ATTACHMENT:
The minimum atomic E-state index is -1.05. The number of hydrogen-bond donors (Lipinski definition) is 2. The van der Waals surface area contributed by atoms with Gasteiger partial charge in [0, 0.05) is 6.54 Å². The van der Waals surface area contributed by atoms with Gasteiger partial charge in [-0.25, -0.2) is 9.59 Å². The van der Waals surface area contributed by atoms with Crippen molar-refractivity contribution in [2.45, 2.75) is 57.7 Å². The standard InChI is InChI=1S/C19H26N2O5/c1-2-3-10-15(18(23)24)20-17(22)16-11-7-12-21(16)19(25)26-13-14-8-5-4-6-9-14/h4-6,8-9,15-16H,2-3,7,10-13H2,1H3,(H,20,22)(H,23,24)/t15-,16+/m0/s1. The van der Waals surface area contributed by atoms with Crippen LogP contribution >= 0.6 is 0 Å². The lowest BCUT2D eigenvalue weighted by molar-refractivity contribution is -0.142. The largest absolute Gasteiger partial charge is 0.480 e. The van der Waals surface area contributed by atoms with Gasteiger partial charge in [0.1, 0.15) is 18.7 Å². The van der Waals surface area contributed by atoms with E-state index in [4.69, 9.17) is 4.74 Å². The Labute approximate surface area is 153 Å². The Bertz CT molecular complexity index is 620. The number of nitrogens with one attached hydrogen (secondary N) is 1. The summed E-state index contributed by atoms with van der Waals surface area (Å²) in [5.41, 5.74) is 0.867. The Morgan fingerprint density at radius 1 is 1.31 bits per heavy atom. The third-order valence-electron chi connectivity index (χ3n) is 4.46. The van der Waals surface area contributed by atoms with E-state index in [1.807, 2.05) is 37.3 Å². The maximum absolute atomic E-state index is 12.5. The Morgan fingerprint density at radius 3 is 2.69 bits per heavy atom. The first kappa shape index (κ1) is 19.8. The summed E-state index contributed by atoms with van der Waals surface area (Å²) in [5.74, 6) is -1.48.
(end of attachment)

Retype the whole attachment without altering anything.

The minimum atomic E-state index is -1.05. The number of hydrogen-bond donors (Lipinski definition) is 2. The van der Waals surface area contributed by atoms with Gasteiger partial charge in [0, 0.05) is 6.54 Å². The van der Waals surface area contributed by atoms with Gasteiger partial charge in [-0.25, -0.2) is 9.59 Å². The van der Waals surface area contributed by atoms with Crippen molar-refractivity contribution in [2.45, 2.75) is 57.7 Å². The standard InChI is InChI=1S/C19H26N2O5/c1-2-3-10-15(18(23)24)20-17(22)16-11-7-12-21(16)19(25)26-13-14-8-5-4-6-9-14/h4-6,8-9,15-16H,2-3,7,10-13H2,1H3,(H,20,22)(H,23,24)/t15-,16+/m0/s1. The van der Waals surface area contributed by atoms with Crippen LogP contribution >= 0.6 is 0 Å². The lowest BCUT2D eigenvalue weighted by molar-refractivity contribution is -0.142. The largest absolute Gasteiger partial charge is 0.480 e. The van der Waals surface area contributed by atoms with Gasteiger partial charge in [0.1, 0.15) is 18.7 Å². The van der Waals surface area contributed by atoms with E-state index in [4.69, 9.17) is 4.74 Å². The Labute approximate surface area is 153 Å². The Bertz CT molecular complexity index is 620. The number of nitrogens with one attached hydrogen (secondary N) is 1. The summed E-state index contributed by atoms with van der Waals surface area (Å²) in [5.41, 5.74) is 0.867. The Morgan fingerprint density at radius 1 is 1.31 bits per heavy atom. The third-order valence-electron chi connectivity index (χ3n) is 4.46. The van der Waals surface area contributed by atoms with E-state index in [1.807, 2.05) is 37.3 Å². The maximum absolute atomic E-state index is 12.5. The Morgan fingerprint density at radius 3 is 2.69 bits per heavy atom. The first kappa shape index (κ1) is 19.8. The summed E-state index contributed by atoms with van der Waals surface area (Å²) in [5.74, 6) is -1.48.